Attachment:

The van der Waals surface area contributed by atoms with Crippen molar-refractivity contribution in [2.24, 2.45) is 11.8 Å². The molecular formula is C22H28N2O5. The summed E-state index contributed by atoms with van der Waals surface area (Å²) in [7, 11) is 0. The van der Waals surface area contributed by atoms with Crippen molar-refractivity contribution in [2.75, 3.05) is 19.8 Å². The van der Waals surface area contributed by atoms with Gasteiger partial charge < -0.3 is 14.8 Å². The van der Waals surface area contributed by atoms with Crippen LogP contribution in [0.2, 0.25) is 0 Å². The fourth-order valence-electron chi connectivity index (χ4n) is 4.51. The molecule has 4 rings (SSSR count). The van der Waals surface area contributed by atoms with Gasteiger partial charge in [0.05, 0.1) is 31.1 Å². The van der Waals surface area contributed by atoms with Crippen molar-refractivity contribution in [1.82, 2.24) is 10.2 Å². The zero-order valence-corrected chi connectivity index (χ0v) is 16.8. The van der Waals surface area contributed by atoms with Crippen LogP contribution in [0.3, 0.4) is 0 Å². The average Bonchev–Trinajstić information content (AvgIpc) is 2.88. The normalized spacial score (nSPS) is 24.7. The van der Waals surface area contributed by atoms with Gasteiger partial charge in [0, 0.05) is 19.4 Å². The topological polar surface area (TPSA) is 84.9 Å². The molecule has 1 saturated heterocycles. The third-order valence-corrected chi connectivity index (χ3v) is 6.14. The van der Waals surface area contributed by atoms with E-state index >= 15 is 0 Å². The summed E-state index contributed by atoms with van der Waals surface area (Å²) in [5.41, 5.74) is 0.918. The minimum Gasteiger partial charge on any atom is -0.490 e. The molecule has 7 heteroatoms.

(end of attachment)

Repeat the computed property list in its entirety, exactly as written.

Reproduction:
The van der Waals surface area contributed by atoms with Crippen molar-refractivity contribution in [2.24, 2.45) is 11.8 Å². The molecular formula is C22H28N2O5. The summed E-state index contributed by atoms with van der Waals surface area (Å²) in [7, 11) is 0. The van der Waals surface area contributed by atoms with Crippen molar-refractivity contribution in [2.75, 3.05) is 19.8 Å². The van der Waals surface area contributed by atoms with Gasteiger partial charge < -0.3 is 14.8 Å². The van der Waals surface area contributed by atoms with Crippen LogP contribution in [0.2, 0.25) is 0 Å². The fourth-order valence-electron chi connectivity index (χ4n) is 4.51. The molecule has 4 rings (SSSR count). The van der Waals surface area contributed by atoms with Gasteiger partial charge in [0.05, 0.1) is 31.1 Å². The van der Waals surface area contributed by atoms with Crippen molar-refractivity contribution in [1.82, 2.24) is 10.2 Å². The zero-order valence-corrected chi connectivity index (χ0v) is 16.8. The van der Waals surface area contributed by atoms with Crippen LogP contribution in [0.3, 0.4) is 0 Å². The average Bonchev–Trinajstić information content (AvgIpc) is 2.88. The normalized spacial score (nSPS) is 24.7. The van der Waals surface area contributed by atoms with Gasteiger partial charge in [0, 0.05) is 19.4 Å². The topological polar surface area (TPSA) is 84.9 Å². The molecule has 1 saturated heterocycles. The third-order valence-corrected chi connectivity index (χ3v) is 6.14. The van der Waals surface area contributed by atoms with E-state index >= 15 is 0 Å². The summed E-state index contributed by atoms with van der Waals surface area (Å²) in [5.41, 5.74) is 0.918. The minimum Gasteiger partial charge on any atom is -0.490 e. The molecule has 7 heteroatoms.